Why Is Your Cat Scratching Furniture?

A cat scratching furniture may be a sign that your pet needs other outlets for maintaining their claws, relieving stress and stretching out. Rather than punishing your cat for scratching furniture, offer alternative areas for scratching, such as scratching posts, pads and cat trees.

Why do Cats Scratch Furniture?

Cats like to scratch and claw at furniture for a number of reasons.  Scratching provides a visual way to mark their own territory while also letting cats leave a scent that is released through pads on their paws. Physically, clawing is also as a way to stretch out muscles and relieve stress. While many people believe scratching allows cats to sharpen their claws, they are actually conditioning their nails by removing the outer layer on their claws.

Choosing the Right Scratching Alternative

There are many cat scratching products available to pet owners, but finding the right alternative to your couch or favorite chair will require some thought. Watch where your cat likes to scratch in your home, such as carpets, backs of couches or other areas. If he favors the floor, try a scratching pad that will allow your cat to scratch horizontally. If he prefers the couch, get a tall scratching post where he will be able to stretch out his body and claw at the vertical post.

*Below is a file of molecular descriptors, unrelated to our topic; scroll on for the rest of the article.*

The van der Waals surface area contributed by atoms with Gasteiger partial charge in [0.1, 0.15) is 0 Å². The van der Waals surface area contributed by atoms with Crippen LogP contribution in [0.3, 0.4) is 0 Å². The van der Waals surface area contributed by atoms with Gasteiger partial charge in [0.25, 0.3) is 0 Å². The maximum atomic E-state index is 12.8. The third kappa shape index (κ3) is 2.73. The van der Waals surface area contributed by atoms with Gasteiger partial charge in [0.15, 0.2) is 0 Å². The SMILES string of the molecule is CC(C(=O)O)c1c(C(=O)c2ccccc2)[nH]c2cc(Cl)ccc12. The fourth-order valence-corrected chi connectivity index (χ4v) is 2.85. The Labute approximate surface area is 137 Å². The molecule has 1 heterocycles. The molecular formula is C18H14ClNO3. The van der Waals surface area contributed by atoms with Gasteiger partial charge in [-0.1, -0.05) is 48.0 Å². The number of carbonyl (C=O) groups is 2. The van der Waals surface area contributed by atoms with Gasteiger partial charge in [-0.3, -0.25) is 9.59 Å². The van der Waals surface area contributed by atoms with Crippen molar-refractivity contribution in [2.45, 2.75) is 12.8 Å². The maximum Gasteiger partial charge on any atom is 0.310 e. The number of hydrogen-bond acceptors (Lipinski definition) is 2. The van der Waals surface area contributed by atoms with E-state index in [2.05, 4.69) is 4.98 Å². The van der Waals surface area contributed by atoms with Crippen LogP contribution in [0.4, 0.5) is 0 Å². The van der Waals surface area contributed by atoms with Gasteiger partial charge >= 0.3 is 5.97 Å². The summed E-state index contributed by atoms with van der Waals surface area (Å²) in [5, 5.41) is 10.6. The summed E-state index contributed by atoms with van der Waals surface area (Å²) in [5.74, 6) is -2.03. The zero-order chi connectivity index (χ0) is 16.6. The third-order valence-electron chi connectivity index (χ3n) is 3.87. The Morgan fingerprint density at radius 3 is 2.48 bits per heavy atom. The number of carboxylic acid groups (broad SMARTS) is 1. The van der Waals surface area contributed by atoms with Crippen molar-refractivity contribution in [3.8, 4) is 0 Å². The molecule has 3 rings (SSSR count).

You may want to try multiple products throughout your house to give your cat options for clawing. Buying products made of different materials, including sisal rope, carpet and cardboard, may also help.

Encouraging Your Cat to Scratch Where He Should

Physical punishments, such as spraying water at your cat when he scratches the couch, may not be an effective deterrent. Cats generally respond to positive, encouraging praise rather than negative punishment. Try these methods to encourage your cat to use his scratching post.

  • Praise your cat when he uses the post
  • Direct him to his new scratching area if you see him ready to claw the furniture
  • Try using cat nip on the post or scratching pad
  • Place the post near sleeping areas to let your cat scratch and claw after a nap
  • Keep posts in areas where your cat normally stays, especially close to furniture and objects he already scratches 
  • Buy a post with a toy attached or attach one yourself, such a squeaky mouse on a string
  • Cover furniture your cat normally scratches at until he starts using a post. Double-sided tape, plastic and aluminum foil can also prevent cats from touching off-limit furniture
  • Have patience. You may need to take the time to train your cat to use a scratching post rather than the furniture

Preventing Scratching of Furniture

Keep your cat active with daily exercise—a bored cat is more likely to scratch furniture. Buy toys that your cat can use while you are not at home or busy in the house, and try playing with your cat each day.

Also, groom and trim your cat's nails regularly to help him shed the outer nail. Start grooming routines early in your cat's life to make him comfortable with you and having his paws handled by his owner.